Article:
OKA IGM SULAKSANA, INDONESIAN WINDSURFER
MENTION "Oka" at any regatta in the region and Asia - and chances are, any sailor will know immediately who it refers to.
That would be Oka Igm Sulaksana, a windsurfer from Indonesia - buff, tanned and whose seasoned hands are indication of his vast experience.
He is also 44.
Entered in the men's RS:X class, the Singapore SEA Games are his 11th straight appearance at the biennial affair, making him arguably the oldest athlete in the region still actively competing in the biennial Games.
He missed the 1999, 2003 and 2009 editions as sailing was not contested then.
Wrinkles line his sun-kissed face, Oka's muscles now tire faster, his body aches for longer after each race, and his peers have all long hung up their sails, but still he continues.
"I'm the uncle," he joked with The Straits Times at the National Sailing Centre at East Coast where the sailing competition is held. "I try to keep up with the young ones, but I'm not that bad."
It is true - he still holds his own against competitors more than half his age, winning a bronze in the men's RS:X at the 2013 SEA Games and also finishing third when his event concluded on Wednesday.
Said the two-time Asian Games champion, who also has six SEA Games titles and now coaches windsurfers in his native Bali: "It's harder to recover after a race. Before, I would pump very hard and use all my energy. Now I try not to push too much. Two minutes hard, then stop, then push again."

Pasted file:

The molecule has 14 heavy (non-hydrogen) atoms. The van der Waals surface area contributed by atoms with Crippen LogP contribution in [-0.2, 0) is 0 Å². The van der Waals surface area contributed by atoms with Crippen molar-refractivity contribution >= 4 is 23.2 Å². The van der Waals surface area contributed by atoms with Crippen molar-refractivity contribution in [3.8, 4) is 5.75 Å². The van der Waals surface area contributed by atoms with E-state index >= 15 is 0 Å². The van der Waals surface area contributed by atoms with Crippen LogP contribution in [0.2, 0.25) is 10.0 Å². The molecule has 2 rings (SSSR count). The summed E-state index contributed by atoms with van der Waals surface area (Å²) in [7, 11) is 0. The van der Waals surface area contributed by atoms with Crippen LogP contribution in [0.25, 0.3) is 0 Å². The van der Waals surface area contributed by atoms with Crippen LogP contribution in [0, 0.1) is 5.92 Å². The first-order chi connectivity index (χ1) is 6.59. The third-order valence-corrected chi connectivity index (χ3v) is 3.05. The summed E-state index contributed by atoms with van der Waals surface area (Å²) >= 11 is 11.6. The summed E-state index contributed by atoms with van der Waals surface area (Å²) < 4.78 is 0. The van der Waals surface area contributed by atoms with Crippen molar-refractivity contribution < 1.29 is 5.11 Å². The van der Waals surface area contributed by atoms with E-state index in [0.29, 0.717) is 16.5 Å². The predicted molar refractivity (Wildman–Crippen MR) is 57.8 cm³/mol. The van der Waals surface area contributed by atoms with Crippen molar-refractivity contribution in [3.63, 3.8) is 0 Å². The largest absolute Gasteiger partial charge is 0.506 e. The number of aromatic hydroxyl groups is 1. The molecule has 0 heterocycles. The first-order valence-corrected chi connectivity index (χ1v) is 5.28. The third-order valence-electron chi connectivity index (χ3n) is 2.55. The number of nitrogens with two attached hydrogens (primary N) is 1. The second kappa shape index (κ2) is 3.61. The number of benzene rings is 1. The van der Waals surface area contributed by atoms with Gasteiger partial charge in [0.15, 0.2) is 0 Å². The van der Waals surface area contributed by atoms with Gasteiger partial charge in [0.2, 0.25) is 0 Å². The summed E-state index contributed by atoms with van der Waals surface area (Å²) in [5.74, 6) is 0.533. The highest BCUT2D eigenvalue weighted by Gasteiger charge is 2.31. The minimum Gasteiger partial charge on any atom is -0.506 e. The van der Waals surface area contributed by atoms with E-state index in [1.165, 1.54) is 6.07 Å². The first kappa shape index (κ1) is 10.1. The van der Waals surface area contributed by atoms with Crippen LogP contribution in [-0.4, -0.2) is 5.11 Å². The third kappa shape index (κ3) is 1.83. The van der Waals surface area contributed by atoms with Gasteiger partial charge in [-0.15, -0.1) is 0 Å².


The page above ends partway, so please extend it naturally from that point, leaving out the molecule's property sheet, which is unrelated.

Singapore's Leonard Ong, 22, who won a silver in the RS:X event, said: "It's a big challenge to race against him because he's so experienced. He knows what to do when he makes mistakes to minimise the damage.
"Windsurfers like myself have a lot of respect for him."
Now a father of three aged 17, 14, and four - Oka's daughter (the eldest) and older son both windsurf and have competed at the Singapore Open - the Republic was where he made his international debut in 1985.
That was the first time he left Sanur Beach for a trip overseas.
"I come from a very poor family of fishermen, but windsurfing changed my life. I didn't know that if you train seriously for a sport, it can be so big," said the four-time Olympian, who finished ninth in 2000 in Sydney and was flag-bearer for Indonesia at the 2008 Games.
Singapore, incidentally, is likely to be his swan-song at a major Games.
He said: "Maybe after this, I'll really (call it a day), then just focus on coaching for the next Asian Games which will be in Indonesia."
While traditional sailing powerhouses from Europe have continued to dominate at the Olympics, Asia has begun to taste success, with China's Yin Jian winning women's silver in 2004 and gold in 2008.
China and Hong Kong are the front runners in Asian windsurfing, said Oka, who felt that while it will be hard for South-east Asia to produce an Olympic medallist in the near future, it is not impossible.
"It's not just about training hard how. You also have to keep up with the technology (of the equipment). The difference that just one pin makes can be very big," he explained.
"(But) if we do what the others do, why not?"